Impactful simplicity defined Prada’s SS23 menswear collection
For their latest show, Miuccia Prada and Raf Simmons played with oddness in crisp tailoring, straightforward denims and clean fetish leathers.
Images courtesy of gorunway.com
In fashion, framing is everything – a shift in the context in which you see a particular look or garment can dramatically affect how you perceive it. It was of note, then, that on walking into the Deposito of the Fondazione Prada for the house’s SS23 menswear show, guests were greeted by a vast, white-paper-walled room, accented with drapes of red gingham curtains. Debrided of distraction, it offered a clean, clear space for the clothes to speak for themselves.
In what felt like an about-turn from the campy frou-frou of last season – you know, the bright leathers, the fuzzy shearling armbands – the message, however, was relatively simple. Rather than opt for exuberance, this season saw Miuccia Prada and Raf Simons lean into a decidedly more wardrobe-focussed state-of-mind, offering quietly innovative riffs on piece you either already have in your wardrobe, or have seen plenty of out in the world at large. Opening with slim, single-breasted black wool suits and closing with light khaki gabardine car coats, this was a collection that celebrated “simplicity as a concept, as a choice,” as Miuccia put it: “clothes that people could really wear, but with an impact.”
Staples such as boxy gingham overcoats, blue denim separates, and striped crewneck pullovers – knitted in varying combinations of fine chocolate, scarlet, rose, lemon, cerulean, mint and lime yarns – lacked pretence, but the simplicity of their effect belied the complex series of choices it took to produce their desired impressions. They were clothes “that appear simple but are the result of a process, of choice,” Miuccia continued, “there are hundreds of coats, why is this the right one? It is a combination of a long process of design and decision, and then of instinct,” instincts that lead Miuccia and Raf to pursuing a logic of radical reduction, removing collars from jackets and poplin shirting, pulling the silhouette close to the body, and abbreviating lengths. These choices were all, as Miuccia said, “a matter of style.’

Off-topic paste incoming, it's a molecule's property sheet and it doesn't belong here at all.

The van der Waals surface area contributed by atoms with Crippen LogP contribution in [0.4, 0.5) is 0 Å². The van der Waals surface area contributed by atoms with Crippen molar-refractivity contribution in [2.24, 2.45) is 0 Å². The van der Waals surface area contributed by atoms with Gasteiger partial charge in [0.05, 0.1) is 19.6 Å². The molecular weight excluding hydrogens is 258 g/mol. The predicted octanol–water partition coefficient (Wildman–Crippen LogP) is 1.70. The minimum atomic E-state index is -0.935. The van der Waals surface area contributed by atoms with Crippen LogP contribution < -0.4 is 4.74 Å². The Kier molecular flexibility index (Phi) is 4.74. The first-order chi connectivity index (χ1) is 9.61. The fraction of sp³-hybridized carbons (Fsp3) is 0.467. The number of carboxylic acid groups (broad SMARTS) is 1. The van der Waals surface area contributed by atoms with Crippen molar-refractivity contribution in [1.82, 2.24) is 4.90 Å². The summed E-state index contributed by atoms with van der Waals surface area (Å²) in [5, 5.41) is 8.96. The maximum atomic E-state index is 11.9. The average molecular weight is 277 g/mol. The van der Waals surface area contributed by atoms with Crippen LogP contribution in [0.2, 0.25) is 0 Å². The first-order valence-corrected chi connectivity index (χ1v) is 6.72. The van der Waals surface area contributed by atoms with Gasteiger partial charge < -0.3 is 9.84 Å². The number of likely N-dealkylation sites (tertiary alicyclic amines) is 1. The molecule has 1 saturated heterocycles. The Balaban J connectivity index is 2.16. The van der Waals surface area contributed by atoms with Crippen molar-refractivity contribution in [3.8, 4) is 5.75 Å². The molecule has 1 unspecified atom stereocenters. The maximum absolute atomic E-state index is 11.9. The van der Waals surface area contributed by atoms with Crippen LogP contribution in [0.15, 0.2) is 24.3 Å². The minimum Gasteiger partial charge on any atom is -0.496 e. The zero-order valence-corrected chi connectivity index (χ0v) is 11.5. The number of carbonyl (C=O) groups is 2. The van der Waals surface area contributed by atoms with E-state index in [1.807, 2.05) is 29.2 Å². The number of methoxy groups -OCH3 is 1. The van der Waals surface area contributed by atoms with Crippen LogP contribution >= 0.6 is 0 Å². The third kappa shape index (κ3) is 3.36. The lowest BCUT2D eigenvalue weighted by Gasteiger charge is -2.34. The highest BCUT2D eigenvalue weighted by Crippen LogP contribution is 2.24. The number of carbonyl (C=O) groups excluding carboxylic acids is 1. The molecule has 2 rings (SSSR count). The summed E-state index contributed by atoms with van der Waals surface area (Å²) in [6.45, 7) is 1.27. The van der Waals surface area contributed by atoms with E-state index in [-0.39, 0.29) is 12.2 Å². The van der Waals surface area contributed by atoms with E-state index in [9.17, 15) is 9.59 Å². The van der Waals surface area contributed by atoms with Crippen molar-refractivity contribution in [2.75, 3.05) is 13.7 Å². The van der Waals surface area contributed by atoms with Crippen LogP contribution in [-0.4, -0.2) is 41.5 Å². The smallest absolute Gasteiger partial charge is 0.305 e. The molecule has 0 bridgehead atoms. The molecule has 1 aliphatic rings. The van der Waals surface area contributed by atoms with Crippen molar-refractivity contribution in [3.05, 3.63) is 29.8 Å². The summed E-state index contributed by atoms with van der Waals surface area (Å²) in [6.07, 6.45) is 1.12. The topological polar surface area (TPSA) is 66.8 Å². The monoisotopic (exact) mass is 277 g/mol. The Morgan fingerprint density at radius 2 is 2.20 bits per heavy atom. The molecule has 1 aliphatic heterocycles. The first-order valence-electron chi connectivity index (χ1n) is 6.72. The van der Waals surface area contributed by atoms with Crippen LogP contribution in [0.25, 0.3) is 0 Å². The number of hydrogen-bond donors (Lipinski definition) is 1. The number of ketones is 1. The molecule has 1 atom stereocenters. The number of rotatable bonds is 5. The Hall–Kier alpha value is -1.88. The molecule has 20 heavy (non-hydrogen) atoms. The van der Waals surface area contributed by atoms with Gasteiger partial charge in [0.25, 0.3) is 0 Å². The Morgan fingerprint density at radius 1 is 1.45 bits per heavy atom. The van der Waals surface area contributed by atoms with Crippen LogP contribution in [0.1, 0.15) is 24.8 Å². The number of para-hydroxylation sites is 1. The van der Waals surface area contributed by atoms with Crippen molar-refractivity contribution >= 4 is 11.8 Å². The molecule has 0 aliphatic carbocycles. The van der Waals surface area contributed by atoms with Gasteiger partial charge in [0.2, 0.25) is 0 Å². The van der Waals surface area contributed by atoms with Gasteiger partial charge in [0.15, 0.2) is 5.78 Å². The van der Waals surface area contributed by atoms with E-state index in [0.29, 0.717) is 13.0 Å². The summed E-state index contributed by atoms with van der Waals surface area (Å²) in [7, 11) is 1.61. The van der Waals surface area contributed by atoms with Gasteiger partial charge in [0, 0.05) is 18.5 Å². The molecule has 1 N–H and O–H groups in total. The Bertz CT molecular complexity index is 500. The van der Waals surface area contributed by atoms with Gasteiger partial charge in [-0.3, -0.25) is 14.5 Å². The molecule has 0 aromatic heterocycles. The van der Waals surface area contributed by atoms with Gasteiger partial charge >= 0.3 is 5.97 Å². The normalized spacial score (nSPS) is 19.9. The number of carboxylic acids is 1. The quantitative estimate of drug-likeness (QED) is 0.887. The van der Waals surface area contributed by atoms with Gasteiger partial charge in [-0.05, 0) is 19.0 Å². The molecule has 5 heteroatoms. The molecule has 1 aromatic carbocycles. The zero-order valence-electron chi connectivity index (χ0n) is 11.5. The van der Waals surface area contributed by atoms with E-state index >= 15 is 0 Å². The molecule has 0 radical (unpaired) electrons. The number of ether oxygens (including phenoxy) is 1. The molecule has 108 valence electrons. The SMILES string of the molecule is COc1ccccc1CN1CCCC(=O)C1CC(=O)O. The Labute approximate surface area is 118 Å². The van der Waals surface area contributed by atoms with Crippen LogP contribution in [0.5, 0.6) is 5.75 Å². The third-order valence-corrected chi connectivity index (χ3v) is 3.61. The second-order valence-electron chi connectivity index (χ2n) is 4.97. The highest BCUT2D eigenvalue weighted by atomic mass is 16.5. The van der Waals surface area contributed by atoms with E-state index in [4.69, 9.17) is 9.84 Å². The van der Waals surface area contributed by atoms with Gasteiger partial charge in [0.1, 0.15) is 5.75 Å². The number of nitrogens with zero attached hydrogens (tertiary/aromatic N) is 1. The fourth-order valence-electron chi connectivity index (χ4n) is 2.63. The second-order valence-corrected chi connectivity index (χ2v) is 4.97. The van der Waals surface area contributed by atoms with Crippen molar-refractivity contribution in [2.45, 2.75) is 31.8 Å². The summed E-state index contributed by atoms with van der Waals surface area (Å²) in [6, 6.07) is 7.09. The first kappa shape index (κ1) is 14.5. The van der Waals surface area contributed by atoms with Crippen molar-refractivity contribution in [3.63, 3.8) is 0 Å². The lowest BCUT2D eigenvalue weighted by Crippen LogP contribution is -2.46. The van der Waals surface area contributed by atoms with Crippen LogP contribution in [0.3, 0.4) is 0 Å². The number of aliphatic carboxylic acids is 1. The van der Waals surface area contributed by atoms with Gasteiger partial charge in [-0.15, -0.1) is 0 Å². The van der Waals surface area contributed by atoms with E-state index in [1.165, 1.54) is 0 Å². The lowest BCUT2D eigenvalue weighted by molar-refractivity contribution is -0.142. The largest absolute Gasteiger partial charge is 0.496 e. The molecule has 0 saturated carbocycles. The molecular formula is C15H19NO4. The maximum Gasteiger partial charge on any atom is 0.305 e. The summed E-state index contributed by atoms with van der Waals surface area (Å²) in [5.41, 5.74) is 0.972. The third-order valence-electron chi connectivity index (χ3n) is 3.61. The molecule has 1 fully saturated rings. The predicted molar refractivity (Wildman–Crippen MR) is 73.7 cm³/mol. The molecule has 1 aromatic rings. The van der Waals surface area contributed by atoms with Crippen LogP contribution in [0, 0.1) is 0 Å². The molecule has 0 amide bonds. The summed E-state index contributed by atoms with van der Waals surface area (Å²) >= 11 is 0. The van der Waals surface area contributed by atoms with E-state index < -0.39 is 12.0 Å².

And indeed style – or rather styling – choices, were once the key means by which the ostensible normality of the pieces was cleverly skewed. In isolation, the instinctive associations you’d have of most of the garments would be pretty innocent, or even humdrum. Recontextualised and reimagined in new fabrications, however, they tapped into new nexuses of meaning. A vest and a pair of shorts with a double-front zip that might typically recall the hot-weather uniform of blue-collar worker, were rendered in black leather, thereby taking on a fetish-y timbre; pedestrian blue denim jackets and shorts styled with Cuban heels with flicked up toes suggested a queered vision of hearty Americana.
Elsewhere, though, it was less a matter of playing with the archetypes we pin to clothes, and more about scrambling the assumptions of how they should be worn. “Every garment is simple, direct, pure, but there is a complexity to their combinations and context,” Raf explained. “The garments are classic, but their mix contradicts, making them exciting and new. There is leather against the body, then cotton on top - there’s a kind of anti-logic to the combination of the clothes, an oddness” — that uniquely Prada quality that elevates a pristine leather jacket, a peak-lapelled double-breasted blazer or an expertly cut pair of jeans to become so much more than that.
All images courtesy of gorunway.com